DANNY OLIVER 5–5:30PM and 7 – 7:30PM
Olliver learned guitar on an abandoned three string Yamaha he saved from being trashed. A quick study, he added three more strings and began writing his own material. Taking inspiration from guitarists like Don Ross and Antoine Dufour, Danny focused on fingerstyle pieces. His beginnings as a fingerstyle guitarist gave him a unique edge as he transitioned into the folk pop scene in 2008. Through the years, Olliver has honed in his honest and personable approach to entertaining to guarantee audiences a different experience each time they see him play. In the past 3 years, Danny has performed all over the world, released two albums, and is currently working on a third full length.
THE ALLEY DAWGS 5:45PM to 6:45PM
ANDINO SUNS 7:45 – 9PM
It wasn’t easy for Andino Suns to get to where they are today. The recording of their third full length LP, Madera, was difficult and ambitious and full of decisions both back-breaking and emotional, yet ultimately essential in the evolution of the band.
It’s a collaborative, homegrown record in which they’ve incorporated some of the most talented, hardworking musicians Saskatchewan has to offer. The Dead South, Megan Nash, Keiffer McLean, Scott Richmond and members of the Regina Symphony Orchestra all make appearances on it. The band also incorporated some international flair by bringing in world renowned percussionist based out of Montréal, Daniel Emden, as a co-producer. Emden, who has performed with the prestigious Berklee World String Orchestra out of Boston, sharpened his skills working with some of the best artists South America has to offer.
Madera combines the sizzling sounds of South American sun with the earthiness of prairie solitude. It’s laced with elements of traditional Andean music; (those with a keen ear for sound will notice charango, quena and Toyos) yet it also contains the charm and sensibilities of art, which, although far from its origins, feels more than comfortable in its surroundings.
The music of Andino Suns may have been forged in the fire of Chilean revolt –which it undoubtedly is- but it is also rooted heavily in the fabric of the vast Canadian prairies.
Andres Davalos, as well as both guitar players Andres Palma and recent addition, Cristian Moya (formerly of Descalso), are the sons of political exiles who found security in the Canadian prairies. They were raised in households that cherished its Chilean heritage. They learned the language and the history; they read the books, watched the shows and, most importantly, they listened to the music.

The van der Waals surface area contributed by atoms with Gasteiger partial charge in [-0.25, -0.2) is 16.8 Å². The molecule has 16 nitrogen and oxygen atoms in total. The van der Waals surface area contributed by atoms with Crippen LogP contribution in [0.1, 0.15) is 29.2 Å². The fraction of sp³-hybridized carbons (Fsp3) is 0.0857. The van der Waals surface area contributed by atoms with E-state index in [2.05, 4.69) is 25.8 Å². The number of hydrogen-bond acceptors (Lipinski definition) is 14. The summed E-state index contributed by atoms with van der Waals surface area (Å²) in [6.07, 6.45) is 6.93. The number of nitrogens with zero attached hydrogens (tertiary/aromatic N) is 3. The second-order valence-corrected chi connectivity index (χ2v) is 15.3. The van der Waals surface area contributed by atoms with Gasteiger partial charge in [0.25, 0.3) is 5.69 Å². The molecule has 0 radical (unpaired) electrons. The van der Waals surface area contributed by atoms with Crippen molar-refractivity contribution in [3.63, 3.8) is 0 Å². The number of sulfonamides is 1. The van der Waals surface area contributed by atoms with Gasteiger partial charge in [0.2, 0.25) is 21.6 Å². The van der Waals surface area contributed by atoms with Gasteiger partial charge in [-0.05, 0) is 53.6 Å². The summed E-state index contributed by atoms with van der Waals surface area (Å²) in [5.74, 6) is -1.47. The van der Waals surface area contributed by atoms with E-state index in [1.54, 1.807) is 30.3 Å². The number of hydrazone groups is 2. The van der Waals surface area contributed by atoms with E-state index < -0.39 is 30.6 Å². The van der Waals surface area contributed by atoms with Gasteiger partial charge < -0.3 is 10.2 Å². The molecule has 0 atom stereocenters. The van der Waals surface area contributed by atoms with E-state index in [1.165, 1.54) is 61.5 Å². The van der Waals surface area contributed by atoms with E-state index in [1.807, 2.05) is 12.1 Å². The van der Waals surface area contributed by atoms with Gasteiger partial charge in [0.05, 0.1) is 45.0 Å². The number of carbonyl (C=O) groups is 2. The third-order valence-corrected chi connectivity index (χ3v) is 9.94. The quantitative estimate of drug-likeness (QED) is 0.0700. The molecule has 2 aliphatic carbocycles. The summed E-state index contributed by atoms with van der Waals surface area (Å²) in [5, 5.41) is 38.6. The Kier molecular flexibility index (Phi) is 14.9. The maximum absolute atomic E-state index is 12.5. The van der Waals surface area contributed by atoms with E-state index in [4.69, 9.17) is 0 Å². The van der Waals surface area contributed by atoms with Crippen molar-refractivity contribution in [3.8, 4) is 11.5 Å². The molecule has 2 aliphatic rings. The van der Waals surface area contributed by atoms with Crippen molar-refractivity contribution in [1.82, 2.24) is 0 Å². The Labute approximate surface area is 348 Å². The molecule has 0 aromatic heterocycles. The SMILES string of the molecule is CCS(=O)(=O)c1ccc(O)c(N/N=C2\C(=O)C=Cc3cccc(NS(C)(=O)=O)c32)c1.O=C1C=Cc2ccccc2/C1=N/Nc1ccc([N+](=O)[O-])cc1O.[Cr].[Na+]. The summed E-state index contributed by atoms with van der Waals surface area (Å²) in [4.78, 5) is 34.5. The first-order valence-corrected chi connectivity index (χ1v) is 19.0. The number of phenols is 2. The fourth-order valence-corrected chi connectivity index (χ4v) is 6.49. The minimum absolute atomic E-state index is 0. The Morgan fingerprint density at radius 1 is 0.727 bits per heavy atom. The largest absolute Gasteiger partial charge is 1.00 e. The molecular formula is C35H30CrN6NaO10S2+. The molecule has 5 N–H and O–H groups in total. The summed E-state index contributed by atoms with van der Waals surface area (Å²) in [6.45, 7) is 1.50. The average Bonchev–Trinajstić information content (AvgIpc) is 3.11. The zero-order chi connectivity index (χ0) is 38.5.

The band hasn’t slowed down since its inception in 2009. Their raucous and memorable live performances have made securing festival gigs pretty easy; and the band’s popularity and skill continue to grow steadily. Performances across Canada have included JunoFest, SaskTel Jazz Fest, the Regina Folk Festival and Ness Creek in Saskatchewan; Festival du Bout du Monde, and Festival des Traditions du Monde in Quebec; and Cold Snap Festival in British Columbia. They also represented Saskatchewan at Mundial Montreal, Folk Alliance International in Kansas, and the 2015 Western Canadian Music Industry Awards in Victoria.
In 2013 they released their debut, self-titled album. It was uplifting, dance-able and smothered in romance. Their sophomore recording, It’s Time to Rise, dropped in 2014 and was nominated for a Western Canadian Music Award for “World Recording of the Year”. The record managed to cultivate the band’s proud heritage while simultaneously crafting songs that are feisty, identifiable and relevant.
“A wild and wooly molding of Ennio Morricone and Manu Chao”
– Roddy Campbell, Penguin Eggs
On September 11, 1973, the metallic yet proud voice of Salvador Allende could be heard broadcasting itself to the people of Chile. He was barricaded inside the presidential palace, awaiting his inevitable death at the hands of US backed forces that were about to overthrow his government and install a military dictatorship. With his final words he reinforced the revolutionary spirit of his leadership.
“Social processes can be arrested by neither crime nor force. History is ours, and people make history”. –Salvador Allende
That is the spirit behind Andino Suns. It is music for and about the people whose labour makes the world what it is; and the people who refuse to lay down to injustice and inequality. It is music that addresses the youth; “those who sing and give us joy” as Allende said; and it is music that addresses mankind; “the worker, the farmer, the intellectual; those who will be persecuted”. It is the kind of music that, were the music silenced, you would continue to hear it.
Like Allende, Andino Suns have “planted a seed in people which will not be shriveled forever.”
There may come a day when the music is gone. But within music lies ideas and passion and revolt; and that is the stuff of history.
“Long live Chile! Long live the people! Long live the workers.”
–Salvador Allende, 1973